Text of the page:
Telescopic vision


The last deflector panel was hoisted into place on Sunday, reports Xinhua, meaning that China has completed construction of the world’s largest radio telescope.

Known as FAST, the 500-metre Aperture Spherical Telescope will now scan outer space for signs of intelligent life.

Readers will recall we first mentioned FAST in WiC314, noting that the Rmb1.2 billion ($180 million) project in Guizhou had taken five years to build. It also led to the resettlement of 9,000 inhabitants near the site on fears that they would create disruptive ‘white noise’ around the telescope.

China’s superscope is bigger than the previous record holder in Puerto Rico, and part of what the Financial Times describes as China’s drive to invest in “prestige sciences”. A leading official with the National Astronomical Observation under the Chinese Academy of Sciences told Xinhua that the telescope would help “better understand the origin of the universe and boost the global hunt for extraterrestrial life”.

Ironically a similar kind of telescope did manage to find aliens in China’s best-selling sci fi novel The Three Body Problem (see WiC262), which is currently being transformed into a film franchise (see WiC280).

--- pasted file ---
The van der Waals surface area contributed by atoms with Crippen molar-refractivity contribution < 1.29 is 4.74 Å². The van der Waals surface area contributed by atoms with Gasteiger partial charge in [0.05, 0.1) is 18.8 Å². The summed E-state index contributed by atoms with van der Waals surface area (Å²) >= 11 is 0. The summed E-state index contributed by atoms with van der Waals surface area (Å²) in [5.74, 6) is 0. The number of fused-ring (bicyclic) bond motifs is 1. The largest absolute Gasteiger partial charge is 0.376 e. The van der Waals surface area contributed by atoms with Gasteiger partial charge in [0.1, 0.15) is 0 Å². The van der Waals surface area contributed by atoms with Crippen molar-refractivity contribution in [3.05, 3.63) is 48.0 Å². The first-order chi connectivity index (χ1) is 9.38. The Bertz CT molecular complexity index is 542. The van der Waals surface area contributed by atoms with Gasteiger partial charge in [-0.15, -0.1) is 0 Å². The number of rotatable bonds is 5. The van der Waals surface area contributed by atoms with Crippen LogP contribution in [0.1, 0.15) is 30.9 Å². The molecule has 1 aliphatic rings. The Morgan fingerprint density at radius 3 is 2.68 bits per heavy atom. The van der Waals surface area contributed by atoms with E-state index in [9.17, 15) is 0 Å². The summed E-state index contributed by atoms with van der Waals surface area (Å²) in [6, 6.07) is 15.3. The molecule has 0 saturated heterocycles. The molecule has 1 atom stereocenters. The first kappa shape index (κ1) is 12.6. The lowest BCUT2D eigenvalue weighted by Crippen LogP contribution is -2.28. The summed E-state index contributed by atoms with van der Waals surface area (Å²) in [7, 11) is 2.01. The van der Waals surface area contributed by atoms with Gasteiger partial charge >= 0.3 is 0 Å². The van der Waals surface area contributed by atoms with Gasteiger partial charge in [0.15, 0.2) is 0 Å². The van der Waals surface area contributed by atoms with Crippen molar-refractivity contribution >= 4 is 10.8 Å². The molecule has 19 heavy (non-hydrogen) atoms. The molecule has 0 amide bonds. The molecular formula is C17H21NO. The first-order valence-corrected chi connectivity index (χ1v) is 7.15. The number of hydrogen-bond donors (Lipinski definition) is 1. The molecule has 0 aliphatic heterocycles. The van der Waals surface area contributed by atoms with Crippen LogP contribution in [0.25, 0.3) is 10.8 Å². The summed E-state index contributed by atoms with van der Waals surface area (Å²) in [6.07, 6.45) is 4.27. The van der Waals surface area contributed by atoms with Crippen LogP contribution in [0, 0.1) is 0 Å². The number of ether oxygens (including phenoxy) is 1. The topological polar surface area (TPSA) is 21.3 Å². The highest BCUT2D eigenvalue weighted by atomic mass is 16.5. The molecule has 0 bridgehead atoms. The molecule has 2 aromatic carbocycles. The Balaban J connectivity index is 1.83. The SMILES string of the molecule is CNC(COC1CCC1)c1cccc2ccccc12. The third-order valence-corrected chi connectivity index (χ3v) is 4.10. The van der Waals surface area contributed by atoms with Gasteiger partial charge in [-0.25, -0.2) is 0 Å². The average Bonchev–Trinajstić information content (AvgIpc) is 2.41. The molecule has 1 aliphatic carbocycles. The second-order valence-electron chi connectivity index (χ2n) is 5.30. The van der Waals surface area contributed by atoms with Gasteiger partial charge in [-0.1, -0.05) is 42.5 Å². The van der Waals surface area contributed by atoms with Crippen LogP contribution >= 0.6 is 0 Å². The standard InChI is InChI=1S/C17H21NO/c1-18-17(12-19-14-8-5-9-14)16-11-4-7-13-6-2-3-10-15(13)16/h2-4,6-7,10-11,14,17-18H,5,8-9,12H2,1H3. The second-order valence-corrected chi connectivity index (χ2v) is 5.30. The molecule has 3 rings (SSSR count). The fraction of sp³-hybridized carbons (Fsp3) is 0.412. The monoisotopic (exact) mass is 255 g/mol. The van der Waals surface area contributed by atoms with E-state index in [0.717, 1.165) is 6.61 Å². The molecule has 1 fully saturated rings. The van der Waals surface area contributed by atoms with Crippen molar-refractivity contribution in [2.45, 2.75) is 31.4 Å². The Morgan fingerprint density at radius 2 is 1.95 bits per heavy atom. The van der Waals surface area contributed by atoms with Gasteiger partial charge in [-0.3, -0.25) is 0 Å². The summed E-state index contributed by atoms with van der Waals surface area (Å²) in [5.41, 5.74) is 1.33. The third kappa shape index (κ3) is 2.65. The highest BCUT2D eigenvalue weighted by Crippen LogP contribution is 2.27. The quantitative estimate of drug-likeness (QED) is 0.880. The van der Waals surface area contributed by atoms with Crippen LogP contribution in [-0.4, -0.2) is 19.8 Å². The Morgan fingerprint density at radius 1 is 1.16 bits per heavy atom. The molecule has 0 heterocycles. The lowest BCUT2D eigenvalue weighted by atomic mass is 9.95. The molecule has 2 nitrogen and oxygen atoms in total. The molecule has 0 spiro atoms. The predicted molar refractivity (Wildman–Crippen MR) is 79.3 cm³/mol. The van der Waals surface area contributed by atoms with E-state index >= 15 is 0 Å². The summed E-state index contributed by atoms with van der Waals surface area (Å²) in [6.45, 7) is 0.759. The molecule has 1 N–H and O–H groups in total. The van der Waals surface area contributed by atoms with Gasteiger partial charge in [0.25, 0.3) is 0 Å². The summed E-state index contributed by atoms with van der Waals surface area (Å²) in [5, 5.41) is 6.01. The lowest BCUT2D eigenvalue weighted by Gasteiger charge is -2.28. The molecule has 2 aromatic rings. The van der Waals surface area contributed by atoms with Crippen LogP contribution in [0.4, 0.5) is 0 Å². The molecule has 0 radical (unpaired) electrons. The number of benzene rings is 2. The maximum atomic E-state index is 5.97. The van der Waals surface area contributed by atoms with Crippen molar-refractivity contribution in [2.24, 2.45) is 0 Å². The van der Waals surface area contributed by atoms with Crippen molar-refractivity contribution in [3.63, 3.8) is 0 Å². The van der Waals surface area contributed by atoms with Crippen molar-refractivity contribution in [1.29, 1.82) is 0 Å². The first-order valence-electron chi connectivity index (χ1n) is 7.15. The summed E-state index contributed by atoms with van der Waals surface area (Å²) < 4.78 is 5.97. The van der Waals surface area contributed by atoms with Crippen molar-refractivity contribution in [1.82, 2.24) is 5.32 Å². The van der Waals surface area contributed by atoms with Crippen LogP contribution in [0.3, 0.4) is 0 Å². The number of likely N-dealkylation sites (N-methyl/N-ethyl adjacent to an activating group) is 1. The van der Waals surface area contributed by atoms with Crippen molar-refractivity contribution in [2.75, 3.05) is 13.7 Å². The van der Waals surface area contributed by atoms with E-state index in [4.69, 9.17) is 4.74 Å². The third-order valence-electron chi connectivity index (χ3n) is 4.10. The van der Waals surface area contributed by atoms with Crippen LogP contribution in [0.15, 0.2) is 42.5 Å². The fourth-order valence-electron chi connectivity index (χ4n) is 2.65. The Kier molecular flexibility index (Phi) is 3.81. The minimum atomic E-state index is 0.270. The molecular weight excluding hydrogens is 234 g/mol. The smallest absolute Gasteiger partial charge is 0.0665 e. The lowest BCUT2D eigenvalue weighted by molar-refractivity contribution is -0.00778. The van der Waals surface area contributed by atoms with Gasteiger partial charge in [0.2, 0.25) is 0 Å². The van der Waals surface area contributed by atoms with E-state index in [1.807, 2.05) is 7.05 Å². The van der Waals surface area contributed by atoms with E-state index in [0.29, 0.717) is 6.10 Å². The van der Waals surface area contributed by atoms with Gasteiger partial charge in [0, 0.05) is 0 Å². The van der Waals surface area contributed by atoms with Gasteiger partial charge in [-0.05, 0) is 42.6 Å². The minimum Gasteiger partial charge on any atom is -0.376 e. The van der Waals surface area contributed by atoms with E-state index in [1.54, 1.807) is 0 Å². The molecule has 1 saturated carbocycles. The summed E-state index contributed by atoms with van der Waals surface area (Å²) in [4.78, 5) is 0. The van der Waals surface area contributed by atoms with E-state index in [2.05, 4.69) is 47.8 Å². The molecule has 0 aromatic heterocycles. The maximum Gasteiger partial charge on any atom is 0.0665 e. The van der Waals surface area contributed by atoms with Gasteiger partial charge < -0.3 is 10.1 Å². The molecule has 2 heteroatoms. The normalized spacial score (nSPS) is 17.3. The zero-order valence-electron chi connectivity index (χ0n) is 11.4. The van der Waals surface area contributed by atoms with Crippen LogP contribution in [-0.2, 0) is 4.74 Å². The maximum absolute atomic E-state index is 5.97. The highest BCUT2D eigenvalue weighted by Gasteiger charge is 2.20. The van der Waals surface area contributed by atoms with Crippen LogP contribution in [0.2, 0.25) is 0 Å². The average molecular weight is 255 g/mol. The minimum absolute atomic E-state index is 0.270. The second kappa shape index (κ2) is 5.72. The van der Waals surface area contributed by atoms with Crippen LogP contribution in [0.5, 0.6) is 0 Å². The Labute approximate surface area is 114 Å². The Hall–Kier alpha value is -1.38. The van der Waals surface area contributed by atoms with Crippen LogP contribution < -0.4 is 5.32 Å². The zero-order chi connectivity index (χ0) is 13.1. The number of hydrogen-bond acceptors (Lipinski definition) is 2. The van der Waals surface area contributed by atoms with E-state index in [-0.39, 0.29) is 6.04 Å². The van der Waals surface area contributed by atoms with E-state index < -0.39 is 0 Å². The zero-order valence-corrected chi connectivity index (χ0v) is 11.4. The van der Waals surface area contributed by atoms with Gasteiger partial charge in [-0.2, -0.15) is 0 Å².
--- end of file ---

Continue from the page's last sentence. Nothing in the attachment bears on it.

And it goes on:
As to the telescope’s gigantic size, a scientist involved in the project says that, if you were to fill FAST with wine, each of the world’s seven billion people could drain five bottles from the contents.

© ChinTell Ltd. All rights reserved.

Sponsored by HSBC.

The Week in China website and the weekly magazine publications are owned and maintained by ChinTell Limited, Hong Kong. Neither HSBC nor any member of the HSBC group of companies ("HSBC") endorses the contents and/or is involved in selecting, creating or editing the contents of the Week in China website or the Week in China magazine. The views expressed in these publications are solely the views of ChinTell Limited and do not necessarily reflect the views or investment ideas of HSBC. No responsibility will therefore be assumed by HSBC for the contents of these publications or for the errors or omissions therein.